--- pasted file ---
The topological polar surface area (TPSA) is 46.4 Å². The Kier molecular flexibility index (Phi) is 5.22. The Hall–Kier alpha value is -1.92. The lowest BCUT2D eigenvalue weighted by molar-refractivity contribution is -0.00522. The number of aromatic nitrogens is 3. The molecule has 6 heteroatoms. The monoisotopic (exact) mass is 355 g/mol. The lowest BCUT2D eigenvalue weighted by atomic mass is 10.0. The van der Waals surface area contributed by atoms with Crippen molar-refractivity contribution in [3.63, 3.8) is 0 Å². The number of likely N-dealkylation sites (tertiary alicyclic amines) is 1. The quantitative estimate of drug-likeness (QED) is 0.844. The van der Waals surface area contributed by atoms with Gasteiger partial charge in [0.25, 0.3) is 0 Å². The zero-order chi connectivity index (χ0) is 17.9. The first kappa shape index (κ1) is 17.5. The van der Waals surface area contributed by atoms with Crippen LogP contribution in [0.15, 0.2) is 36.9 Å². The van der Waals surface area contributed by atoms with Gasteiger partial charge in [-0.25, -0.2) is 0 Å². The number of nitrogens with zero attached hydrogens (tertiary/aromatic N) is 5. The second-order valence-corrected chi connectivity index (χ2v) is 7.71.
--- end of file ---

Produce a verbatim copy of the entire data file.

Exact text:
The topological polar surface area (TPSA) is 46.4 Å². The Kier molecular flexibility index (Phi) is 5.22. The Hall–Kier alpha value is -1.92. The lowest BCUT2D eigenvalue weighted by molar-refractivity contribution is -0.00522. The number of aromatic nitrogens is 3. The molecule has 6 heteroatoms. The monoisotopic (exact) mass is 355 g/mol. The lowest BCUT2D eigenvalue weighted by atomic mass is 10.0. The van der Waals surface area contributed by atoms with Crippen molar-refractivity contribution in [3.63, 3.8) is 0 Å². The number of likely N-dealkylation sites (tertiary alicyclic amines) is 1. The quantitative estimate of drug-likeness (QED) is 0.844. The van der Waals surface area contributed by atoms with Gasteiger partial charge in [0.25, 0.3) is 0 Å². The zero-order chi connectivity index (χ0) is 17.9. The first kappa shape index (κ1) is 17.5. The van der Waals surface area contributed by atoms with Crippen LogP contribution in [0.15, 0.2) is 36.9 Å². The van der Waals surface area contributed by atoms with Gasteiger partial charge in [-0.25, -0.2) is 0 Å². The number of nitrogens with zero attached hydrogens (tertiary/aromatic N) is 5. The second-order valence-corrected chi connectivity index (χ2v) is 7.71.